The election of Pere Aragonès as the national coordinator of Esquerra Republicana (ERC) in the party's new leadership, as proposed by Oriol Junqueras (in provisional detention) and Marta Rovira (exiled in Geneva) to members this Sunday, means the total consolidation of the Catalan vice-president as the man called on to climb to the party's highest institutional responsibilities. The meteoric political career of Aragonès, just 36 years old and until two years ago a town councillor in Pineda de Mar, marks a generational handover in the daily running of the organisation and a determined and uninhibited wager on a political approach which, in his own words, would mean that the independence movement moves beyond the debate on the unilateral path.
Aragonès has three aces to play: he's a person who has Junqueras' highest trust, as a consultant he's a well-regarded in Barcelona's business and by the financial entities he maintains a fluid dialogue with and, finally, he comes from the party's youth wing, having even been its spokesperson. He has, as such, a pedigree, which protects from some of the internal criticism there could be at a time when Esquerra has made its openness to leaders of other political parties one of the pillars of its actions.
Although this Sunday's votes didn't cover choosing a candidate for the Catalan presidency, as normal in the run-up to a sentence when the independence movement must continue advocating the release of its leaders unjustly held in a long provisional detention, it's clear that Aragonès has just gained a boost he perhaps didn't have before. His candidacy is the clearest, in fact, the only one that would be logical and consistent if Junqueras and Rovira cannot head the list.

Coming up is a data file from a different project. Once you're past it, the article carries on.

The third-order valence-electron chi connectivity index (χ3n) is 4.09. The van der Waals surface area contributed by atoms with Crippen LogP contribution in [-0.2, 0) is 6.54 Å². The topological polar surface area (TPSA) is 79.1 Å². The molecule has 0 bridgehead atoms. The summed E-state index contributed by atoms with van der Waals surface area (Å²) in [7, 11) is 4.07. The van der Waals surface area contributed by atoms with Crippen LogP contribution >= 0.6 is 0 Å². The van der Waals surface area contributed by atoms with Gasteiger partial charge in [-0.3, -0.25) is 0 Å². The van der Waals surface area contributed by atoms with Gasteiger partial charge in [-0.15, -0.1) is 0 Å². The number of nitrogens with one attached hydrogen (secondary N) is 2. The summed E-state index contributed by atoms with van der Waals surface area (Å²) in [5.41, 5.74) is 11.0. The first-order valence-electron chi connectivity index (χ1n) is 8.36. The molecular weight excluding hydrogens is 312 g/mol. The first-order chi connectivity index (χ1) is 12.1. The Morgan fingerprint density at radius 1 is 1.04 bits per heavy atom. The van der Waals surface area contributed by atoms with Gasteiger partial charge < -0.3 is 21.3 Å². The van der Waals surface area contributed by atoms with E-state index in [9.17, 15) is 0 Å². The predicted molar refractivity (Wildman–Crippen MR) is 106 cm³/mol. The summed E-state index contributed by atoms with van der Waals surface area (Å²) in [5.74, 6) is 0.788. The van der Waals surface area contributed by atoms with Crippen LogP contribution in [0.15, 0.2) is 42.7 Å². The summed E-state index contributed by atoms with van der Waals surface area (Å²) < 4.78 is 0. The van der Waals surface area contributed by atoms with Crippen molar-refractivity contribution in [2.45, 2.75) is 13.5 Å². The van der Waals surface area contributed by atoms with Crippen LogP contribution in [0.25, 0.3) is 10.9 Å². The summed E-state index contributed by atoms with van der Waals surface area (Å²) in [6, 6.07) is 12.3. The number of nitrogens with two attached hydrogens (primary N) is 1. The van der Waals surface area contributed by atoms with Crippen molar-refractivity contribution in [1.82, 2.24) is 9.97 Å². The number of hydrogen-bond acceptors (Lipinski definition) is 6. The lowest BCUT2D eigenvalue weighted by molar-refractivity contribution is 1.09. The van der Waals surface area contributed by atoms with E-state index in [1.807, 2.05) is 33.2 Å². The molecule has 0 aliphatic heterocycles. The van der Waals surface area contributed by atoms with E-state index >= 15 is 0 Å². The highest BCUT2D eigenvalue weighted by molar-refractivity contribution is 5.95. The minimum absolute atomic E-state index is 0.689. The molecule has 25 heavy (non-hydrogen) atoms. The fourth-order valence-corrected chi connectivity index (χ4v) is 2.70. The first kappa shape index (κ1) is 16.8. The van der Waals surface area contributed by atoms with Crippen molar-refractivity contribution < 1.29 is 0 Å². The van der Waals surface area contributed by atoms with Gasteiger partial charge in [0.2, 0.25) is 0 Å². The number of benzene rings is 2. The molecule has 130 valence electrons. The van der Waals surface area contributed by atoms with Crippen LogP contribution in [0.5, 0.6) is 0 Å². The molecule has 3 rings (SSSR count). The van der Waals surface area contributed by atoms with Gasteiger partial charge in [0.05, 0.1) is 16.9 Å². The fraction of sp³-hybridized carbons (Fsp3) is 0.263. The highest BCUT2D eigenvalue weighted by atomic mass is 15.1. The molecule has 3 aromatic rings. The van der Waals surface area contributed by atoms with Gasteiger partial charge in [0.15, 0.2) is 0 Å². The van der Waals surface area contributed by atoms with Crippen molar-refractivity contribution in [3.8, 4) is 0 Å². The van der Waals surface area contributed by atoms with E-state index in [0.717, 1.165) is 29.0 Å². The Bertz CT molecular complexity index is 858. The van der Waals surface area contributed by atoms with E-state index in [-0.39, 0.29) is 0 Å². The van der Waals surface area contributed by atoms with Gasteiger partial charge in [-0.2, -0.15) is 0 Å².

Esquerra has other names to call on, some of them perhaps even better-known or more popular among the public. But also with more sides to them and, doubtlessly much more controversial when it comes time for a decision as complex as who to vote for in an election for president. In any case, ERC is currently one of the organisations with the greatest cohesion among its leadership and it seems unlikely (if not impossible) that any decision promoted by Junqueras will be amended.
There's no election date for Catalonia, although everything suggests one will come in the first six months of next year; too much time with all the political uncertainties there are in Catalonia. Esquerra has made a successful move, whilst the other large political party of the independence movement continues to go back and forth and is running out of time to put its house in order.